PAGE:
Why Channel 4 and Gentleman Jack are turning Yorkshire into a creative powerhouse - Roger Marsh
We have been working with Channel 4 for a number of years and I’m delighted that they are now officially open and expanding their presence in the region.
Since first coming on air in 1982, Channel 4’s remit has been to take risks, showcase a diverse range of voices and points of view, and to dare to be innovative.
In choosing our region as its first headquarters outside of London, Channel 4 recognised that our confidence, independent voice, and diverse population and geography reflects these values.
At the Creative Courage event co-hosted by McCann Leeds, Prolific North and Channel 4 in late November, I spoke about the North’s creative talent and grit as being a strong asset for the region – and one that we will help grow.
We have always been known for our boldness and quirky character, and thanks to Channel 4 choosing Leeds City Region as its base, we can harness this to demonstrate how
the region really is a breeding ground for creativity.
Of the 3 million people in Leeds City Region, 59,000 people work in the creative industries – an increase of almost 10,000 between 2016 and 2018.
We also have 9,000 businesses in the creative sector, more than any other core city LEP area.
While creativity has long been a focus, the presence of Channel 4 has accelerated activity and acted as the spark for expansion and investment across the City Region.
We estimate that the impact of Channel 4 will be £1 billion over the next 10 years, creating 1,200 jobs.
Already, we have seen a significant growth in independent producers setting up or expanding in the region.
With support from the LEP, True North has expanded its post-production facilities, while True Vision Yorkshire has received investment from Channel 4 as part of the ‘C4 Indie Growth Fund’.
In addition to this Daisybeck Studios were bought by Canadian production giant Entertainment One (eOne), and new start-ups Hell Fire! and Wise Owl films have established themselves here.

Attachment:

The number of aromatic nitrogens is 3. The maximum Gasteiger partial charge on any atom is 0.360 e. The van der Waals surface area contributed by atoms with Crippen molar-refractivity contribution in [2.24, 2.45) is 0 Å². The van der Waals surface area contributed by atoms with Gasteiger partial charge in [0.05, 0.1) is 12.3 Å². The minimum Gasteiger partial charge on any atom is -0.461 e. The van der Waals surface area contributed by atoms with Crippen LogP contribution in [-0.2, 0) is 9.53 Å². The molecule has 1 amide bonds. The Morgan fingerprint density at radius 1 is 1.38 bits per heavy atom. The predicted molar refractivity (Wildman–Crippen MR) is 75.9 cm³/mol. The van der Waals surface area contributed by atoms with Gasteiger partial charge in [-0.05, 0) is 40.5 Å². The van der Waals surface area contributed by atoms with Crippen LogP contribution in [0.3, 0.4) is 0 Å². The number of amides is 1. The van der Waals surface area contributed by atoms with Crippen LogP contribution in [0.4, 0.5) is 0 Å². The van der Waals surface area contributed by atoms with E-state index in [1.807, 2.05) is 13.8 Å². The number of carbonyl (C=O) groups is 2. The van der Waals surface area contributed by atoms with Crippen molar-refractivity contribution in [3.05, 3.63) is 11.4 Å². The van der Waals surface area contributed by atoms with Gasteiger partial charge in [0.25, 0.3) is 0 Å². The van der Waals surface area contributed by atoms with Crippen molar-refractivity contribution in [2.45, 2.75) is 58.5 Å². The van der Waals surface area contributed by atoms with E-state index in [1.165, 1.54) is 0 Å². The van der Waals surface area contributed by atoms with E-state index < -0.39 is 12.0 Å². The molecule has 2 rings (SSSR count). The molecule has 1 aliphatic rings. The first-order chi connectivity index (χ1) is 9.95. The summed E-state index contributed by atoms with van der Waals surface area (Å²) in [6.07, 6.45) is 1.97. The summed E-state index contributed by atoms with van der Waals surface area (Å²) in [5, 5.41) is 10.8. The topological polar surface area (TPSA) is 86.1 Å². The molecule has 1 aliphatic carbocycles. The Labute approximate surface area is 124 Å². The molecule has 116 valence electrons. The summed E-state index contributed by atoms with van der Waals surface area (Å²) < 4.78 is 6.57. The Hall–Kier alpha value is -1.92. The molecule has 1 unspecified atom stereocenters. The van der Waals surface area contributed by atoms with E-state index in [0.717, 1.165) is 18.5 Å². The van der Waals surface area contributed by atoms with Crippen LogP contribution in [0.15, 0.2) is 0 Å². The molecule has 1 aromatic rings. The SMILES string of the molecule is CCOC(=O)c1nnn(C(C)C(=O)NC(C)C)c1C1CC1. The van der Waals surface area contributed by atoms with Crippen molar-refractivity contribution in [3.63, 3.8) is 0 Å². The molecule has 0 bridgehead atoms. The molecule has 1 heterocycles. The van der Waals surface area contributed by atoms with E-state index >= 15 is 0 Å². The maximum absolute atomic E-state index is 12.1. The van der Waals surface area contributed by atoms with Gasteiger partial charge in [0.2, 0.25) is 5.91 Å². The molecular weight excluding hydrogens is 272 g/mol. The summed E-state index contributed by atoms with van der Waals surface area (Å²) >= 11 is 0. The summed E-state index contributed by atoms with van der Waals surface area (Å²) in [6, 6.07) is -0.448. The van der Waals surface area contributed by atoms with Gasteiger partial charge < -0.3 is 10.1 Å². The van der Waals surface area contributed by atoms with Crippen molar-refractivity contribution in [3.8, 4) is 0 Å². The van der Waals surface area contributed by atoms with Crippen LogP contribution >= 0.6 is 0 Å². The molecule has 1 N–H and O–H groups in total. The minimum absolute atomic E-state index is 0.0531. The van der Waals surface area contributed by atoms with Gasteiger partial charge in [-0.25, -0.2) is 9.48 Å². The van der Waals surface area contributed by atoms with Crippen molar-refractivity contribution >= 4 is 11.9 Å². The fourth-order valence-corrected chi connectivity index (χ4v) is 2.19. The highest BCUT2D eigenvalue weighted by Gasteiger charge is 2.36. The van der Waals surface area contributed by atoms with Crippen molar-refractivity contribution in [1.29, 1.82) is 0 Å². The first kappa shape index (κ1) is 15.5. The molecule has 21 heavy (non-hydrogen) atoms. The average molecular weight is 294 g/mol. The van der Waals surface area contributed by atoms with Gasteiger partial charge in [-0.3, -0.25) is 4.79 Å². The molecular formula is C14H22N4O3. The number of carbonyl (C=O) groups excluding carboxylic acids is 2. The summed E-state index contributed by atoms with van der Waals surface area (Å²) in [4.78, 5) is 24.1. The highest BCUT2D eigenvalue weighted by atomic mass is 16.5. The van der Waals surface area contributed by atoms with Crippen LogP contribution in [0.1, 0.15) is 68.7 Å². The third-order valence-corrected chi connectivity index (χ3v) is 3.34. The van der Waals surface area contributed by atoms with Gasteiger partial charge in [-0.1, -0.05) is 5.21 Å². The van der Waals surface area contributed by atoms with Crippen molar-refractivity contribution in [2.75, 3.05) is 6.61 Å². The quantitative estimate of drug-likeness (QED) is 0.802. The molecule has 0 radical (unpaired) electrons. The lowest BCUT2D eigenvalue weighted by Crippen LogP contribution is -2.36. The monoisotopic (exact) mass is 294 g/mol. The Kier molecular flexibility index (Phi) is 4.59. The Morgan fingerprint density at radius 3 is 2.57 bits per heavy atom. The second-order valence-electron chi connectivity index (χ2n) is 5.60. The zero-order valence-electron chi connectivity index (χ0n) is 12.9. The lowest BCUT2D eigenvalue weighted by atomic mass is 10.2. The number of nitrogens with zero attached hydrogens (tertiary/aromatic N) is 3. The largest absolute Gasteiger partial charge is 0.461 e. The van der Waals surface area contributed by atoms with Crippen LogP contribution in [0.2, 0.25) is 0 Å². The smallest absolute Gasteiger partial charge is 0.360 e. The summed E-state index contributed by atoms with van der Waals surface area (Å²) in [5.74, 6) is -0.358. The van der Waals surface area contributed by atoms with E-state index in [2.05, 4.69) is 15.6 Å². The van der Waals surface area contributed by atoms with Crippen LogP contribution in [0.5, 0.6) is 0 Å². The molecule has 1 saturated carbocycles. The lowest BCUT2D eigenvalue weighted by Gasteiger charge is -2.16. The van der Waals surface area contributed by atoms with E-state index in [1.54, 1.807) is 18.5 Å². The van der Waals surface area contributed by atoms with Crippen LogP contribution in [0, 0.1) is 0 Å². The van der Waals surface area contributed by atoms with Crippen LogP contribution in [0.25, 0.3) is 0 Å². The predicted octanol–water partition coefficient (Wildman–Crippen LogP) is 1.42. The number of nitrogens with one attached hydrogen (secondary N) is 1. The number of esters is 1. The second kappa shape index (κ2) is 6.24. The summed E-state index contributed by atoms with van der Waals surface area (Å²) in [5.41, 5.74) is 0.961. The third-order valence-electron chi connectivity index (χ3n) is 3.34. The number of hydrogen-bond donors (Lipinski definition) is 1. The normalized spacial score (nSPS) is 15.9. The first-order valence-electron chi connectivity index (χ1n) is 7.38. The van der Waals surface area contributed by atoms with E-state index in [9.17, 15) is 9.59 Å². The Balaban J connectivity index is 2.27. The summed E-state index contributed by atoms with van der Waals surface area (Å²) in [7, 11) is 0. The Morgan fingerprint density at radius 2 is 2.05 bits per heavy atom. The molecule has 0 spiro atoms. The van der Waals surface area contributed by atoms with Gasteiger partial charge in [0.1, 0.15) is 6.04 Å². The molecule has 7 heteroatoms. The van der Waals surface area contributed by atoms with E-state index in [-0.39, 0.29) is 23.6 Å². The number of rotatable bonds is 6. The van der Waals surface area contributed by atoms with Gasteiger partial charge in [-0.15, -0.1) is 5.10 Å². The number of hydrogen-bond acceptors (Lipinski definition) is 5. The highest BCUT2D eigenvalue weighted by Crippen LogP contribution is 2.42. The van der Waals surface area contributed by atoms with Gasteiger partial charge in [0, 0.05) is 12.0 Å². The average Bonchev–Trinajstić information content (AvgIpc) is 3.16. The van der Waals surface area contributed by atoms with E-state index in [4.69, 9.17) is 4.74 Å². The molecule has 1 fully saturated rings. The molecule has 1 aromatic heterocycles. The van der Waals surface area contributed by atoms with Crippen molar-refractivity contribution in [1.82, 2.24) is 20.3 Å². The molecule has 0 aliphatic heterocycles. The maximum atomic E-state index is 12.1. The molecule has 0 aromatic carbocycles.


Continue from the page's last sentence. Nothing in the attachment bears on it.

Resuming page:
The region has also seen substantial inward investment from two of the largest indies Workerbee (previously Endemol Shine North) and The Garden, which both opened bases in Leeds at the start of the year.
The wider sector also has Leeds City Region firmly on its radar, with the National Film and Television School (NFTS), BFI Young Audiences and Content Fund and
Pact (Producers Alliance for Cinema and Television) all having bases here.
The world’s very first moving images were filmed here on Leeds Bridge in 1888 by Louis Le Prince. Since then, Yorkshire locations have been a regular sight on our screens. From ‘Victoria’ at Harewood House, ‘Peaky Blinders’ in Bradford City Hall and ‘Gentleman Jack’ at Shibden Hall, Halifax, these locations showcase everything the region can offer domestic and international audiences, and our strength in front of and behind the camera.
We’re extremely conscious of the role we have to play to support growth within the sector and promote and develop the creative talent of tomorrow.
We have a dedicated Digital Investment Fund aimed at creative and digital businesses. Within this our #welcome and #Grow schemes, for businesses both new
to and existing within the region, offer match-funding of up to £50,000 for office fit- out, equipment and IT consultancy costs, or architects or design consultancy fees to alter premises.
The creative industries’ opportunities programme is also set to launch early next year.
This is specifically designed to support the sector and enable further growth providing initiatives and facilitating knowledge share for businesses, in areas that need the most focus, to bolster development.
Our FutureGoals scheme provides support to help people of all ages make better- informed decisions about their career paths, help them gain the right skills and experience to start work, up-skill or change career, and provide links with education and employers.
We have worked closely with the Burberry Foundation to co-produce a creative toolkit to provide greater insight into this sector, dispel myths and inform about roles, employers and opportunities. It is designed to give educators resources, inspiration, pathways, employers and ideas to inspire young people from all backgrounds.
Screen Yorkshire, in collaboration with Bradford Council with support from the LEP, launched the Beyond Brontës skills initiative in April this year, focusing on young people from diverse backgrounds to help address under-representation within the screen industries. After attending an industry bootcamp the first group of 50 trainees are in placements and training courses to help them start out in the industry.
All of this activity sets the tone for what is to come in future months and years, and we will certainly play our part. Together with MediaCityUK in Salford, which is home to the BBC and ITV, as well as hundreds of media and digital businesses, Channel 4’s arrival in Leeds City Region is making the North a creative and digital powerhouse for the whole of the UK.
The LEP has, and will continue to have, an increased role in supporting growth within the sector and enabling clear pathways for talent to maintain and grow the sector and underline the region’s position as a hotbed for creativity.
Roger Marsh OBE DL Chair, Leeds City Region Enterprise Partnership (LEP) and NP11